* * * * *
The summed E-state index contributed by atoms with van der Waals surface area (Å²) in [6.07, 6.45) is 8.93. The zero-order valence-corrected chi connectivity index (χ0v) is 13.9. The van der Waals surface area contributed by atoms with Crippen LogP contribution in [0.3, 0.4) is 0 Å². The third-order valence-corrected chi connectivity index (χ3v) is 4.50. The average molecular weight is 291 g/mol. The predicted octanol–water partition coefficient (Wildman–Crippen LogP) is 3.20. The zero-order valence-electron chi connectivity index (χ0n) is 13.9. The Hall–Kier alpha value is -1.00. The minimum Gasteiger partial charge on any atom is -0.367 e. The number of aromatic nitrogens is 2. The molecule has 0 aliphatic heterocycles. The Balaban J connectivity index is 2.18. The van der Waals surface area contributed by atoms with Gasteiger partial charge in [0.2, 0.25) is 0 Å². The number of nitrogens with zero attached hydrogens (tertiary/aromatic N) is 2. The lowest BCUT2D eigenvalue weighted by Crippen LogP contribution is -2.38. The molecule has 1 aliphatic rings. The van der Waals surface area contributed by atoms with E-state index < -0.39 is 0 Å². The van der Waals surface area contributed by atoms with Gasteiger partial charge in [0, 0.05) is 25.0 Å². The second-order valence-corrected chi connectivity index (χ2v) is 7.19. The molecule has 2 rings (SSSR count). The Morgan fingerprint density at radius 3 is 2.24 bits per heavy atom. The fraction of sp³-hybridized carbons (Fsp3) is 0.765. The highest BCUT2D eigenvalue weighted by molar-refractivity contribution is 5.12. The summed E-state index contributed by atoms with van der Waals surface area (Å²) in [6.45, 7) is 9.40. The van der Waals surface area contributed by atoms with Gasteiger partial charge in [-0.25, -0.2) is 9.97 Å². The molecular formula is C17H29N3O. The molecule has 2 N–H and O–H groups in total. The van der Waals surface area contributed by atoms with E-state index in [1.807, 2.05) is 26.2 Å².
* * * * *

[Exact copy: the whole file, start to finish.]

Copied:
The summed E-state index contributed by atoms with van der Waals surface area (Å²) in [6.07, 6.45) is 8.93. The zero-order valence-corrected chi connectivity index (χ0v) is 13.9. The van der Waals surface area contributed by atoms with Crippen LogP contribution in [0.3, 0.4) is 0 Å². The third-order valence-corrected chi connectivity index (χ3v) is 4.50. The average molecular weight is 291 g/mol. The predicted octanol–water partition coefficient (Wildman–Crippen LogP) is 3.20. The zero-order valence-electron chi connectivity index (χ0n) is 13.9. The Hall–Kier alpha value is -1.00. The minimum Gasteiger partial charge on any atom is -0.367 e. The number of aromatic nitrogens is 2. The molecule has 0 aliphatic heterocycles. The Balaban J connectivity index is 2.18. The van der Waals surface area contributed by atoms with Gasteiger partial charge in [0.2, 0.25) is 0 Å². The number of nitrogens with zero attached hydrogens (tertiary/aromatic N) is 2. The lowest BCUT2D eigenvalue weighted by Crippen LogP contribution is -2.38. The molecule has 1 aliphatic rings. The van der Waals surface area contributed by atoms with E-state index < -0.39 is 0 Å². The van der Waals surface area contributed by atoms with Gasteiger partial charge in [0, 0.05) is 25.0 Å². The second-order valence-corrected chi connectivity index (χ2v) is 7.19. The molecule has 2 rings (SSSR count). The Morgan fingerprint density at radius 3 is 2.24 bits per heavy atom. The fraction of sp³-hybridized carbons (Fsp3) is 0.765. The highest BCUT2D eigenvalue weighted by molar-refractivity contribution is 5.12. The summed E-state index contributed by atoms with van der Waals surface area (Å²) in [6.45, 7) is 9.40. The van der Waals surface area contributed by atoms with Gasteiger partial charge in [-0.25, -0.2) is 9.97 Å². The molecular formula is C17H29N3O. The molecule has 2 N–H and O–H groups in total. The van der Waals surface area contributed by atoms with E-state index in [1.807, 2.05) is 26.2 Å².